Introvert Wisdom: When “I Quit” Is The Best Thing To Do

I quit my job without knowing how I’d pay rent.

It was the worst job I’d ever had.  Working with murderers and rapists was actually better.  How?  I can’t exactly say.  But it was.

I didn’t make the decision to leave lightly.  I looked and looked for other jobs.  Ultimately, my body said “enough,” and I quit.

I was beyond freaked out.

But I learned I had supports I didn’t know existed.  I learned that when I needed it, there was a net of people I hadn’t trusted before to catch me.

I learned that I’d cultivated relationships that mattered–that they are my biggest asset.  Better than money, or gold, or any treasure on earth.

I learned that I don’t ask for help often enough.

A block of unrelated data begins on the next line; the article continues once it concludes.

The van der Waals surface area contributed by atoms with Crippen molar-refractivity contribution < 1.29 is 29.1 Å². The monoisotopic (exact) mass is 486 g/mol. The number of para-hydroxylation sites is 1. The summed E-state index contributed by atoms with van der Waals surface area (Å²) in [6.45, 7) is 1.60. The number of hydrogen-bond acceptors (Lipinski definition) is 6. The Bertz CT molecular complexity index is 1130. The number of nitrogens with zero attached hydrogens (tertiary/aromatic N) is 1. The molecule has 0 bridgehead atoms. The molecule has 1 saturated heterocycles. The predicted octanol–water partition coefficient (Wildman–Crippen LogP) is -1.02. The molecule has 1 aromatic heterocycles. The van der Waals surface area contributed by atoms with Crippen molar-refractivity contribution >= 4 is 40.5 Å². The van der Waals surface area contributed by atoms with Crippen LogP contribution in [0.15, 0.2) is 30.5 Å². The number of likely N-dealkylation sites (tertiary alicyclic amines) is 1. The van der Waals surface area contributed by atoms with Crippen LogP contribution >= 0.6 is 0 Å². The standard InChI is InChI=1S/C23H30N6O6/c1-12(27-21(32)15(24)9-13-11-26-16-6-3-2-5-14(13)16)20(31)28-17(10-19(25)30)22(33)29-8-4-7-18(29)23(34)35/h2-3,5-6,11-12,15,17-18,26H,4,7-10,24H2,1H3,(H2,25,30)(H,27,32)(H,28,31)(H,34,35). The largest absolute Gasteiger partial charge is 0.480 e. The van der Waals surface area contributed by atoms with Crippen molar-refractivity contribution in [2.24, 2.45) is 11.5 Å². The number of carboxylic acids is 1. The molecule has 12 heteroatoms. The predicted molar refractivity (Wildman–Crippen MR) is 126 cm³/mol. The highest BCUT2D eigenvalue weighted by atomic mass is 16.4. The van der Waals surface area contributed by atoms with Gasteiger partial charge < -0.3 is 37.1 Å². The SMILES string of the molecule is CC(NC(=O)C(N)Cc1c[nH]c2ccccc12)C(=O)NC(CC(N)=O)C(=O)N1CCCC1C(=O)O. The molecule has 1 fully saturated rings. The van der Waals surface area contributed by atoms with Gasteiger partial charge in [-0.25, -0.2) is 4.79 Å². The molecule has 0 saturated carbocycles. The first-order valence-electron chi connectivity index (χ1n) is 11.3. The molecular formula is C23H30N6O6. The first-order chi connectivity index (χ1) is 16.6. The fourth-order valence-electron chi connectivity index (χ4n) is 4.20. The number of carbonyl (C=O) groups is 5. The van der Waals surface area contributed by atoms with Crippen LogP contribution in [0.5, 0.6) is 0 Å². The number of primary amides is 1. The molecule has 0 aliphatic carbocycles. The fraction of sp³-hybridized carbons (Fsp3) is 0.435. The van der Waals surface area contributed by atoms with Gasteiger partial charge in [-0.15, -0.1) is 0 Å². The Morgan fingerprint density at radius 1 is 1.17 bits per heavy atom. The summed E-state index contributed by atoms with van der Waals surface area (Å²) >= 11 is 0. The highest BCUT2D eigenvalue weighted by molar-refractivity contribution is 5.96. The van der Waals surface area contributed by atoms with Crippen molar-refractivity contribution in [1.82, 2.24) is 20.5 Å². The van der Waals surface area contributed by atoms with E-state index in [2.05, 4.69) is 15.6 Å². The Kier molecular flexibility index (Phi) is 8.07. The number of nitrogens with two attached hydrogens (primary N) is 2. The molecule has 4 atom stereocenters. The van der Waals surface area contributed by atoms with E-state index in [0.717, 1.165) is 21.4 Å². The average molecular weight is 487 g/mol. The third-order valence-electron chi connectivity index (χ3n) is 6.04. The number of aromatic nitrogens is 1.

I learned that my “go it alone” approach has gifted me the qualities of initiative and self reliance, but it’s prevented me from receiving from others while denying them the same gift I enjoy so much: to give.

I learned I am more sensitive than I would like to admit.  And, despite my ability to do the work I’ve done, it has taken a toll on me I cannot ignore.

I learned that I don’t have to do the gritty work anymore, and it’ll still count as good work.

I learned that I have more in common with entrepreneurial minds than I do with most social workers.

Best of all, I’ve learned that I love to write, and that sometimes saying “I quit” is the best thing to do.


What have you or did you “quit” even when you were scared, and what did you learn from it?

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Eva Rubin, MPH/LCSW

Hi! I'm Eva Rubin, LCSW. I study the psychology and the art of how to live well as an introvert and sensitive person so that I can learn and share it with you.
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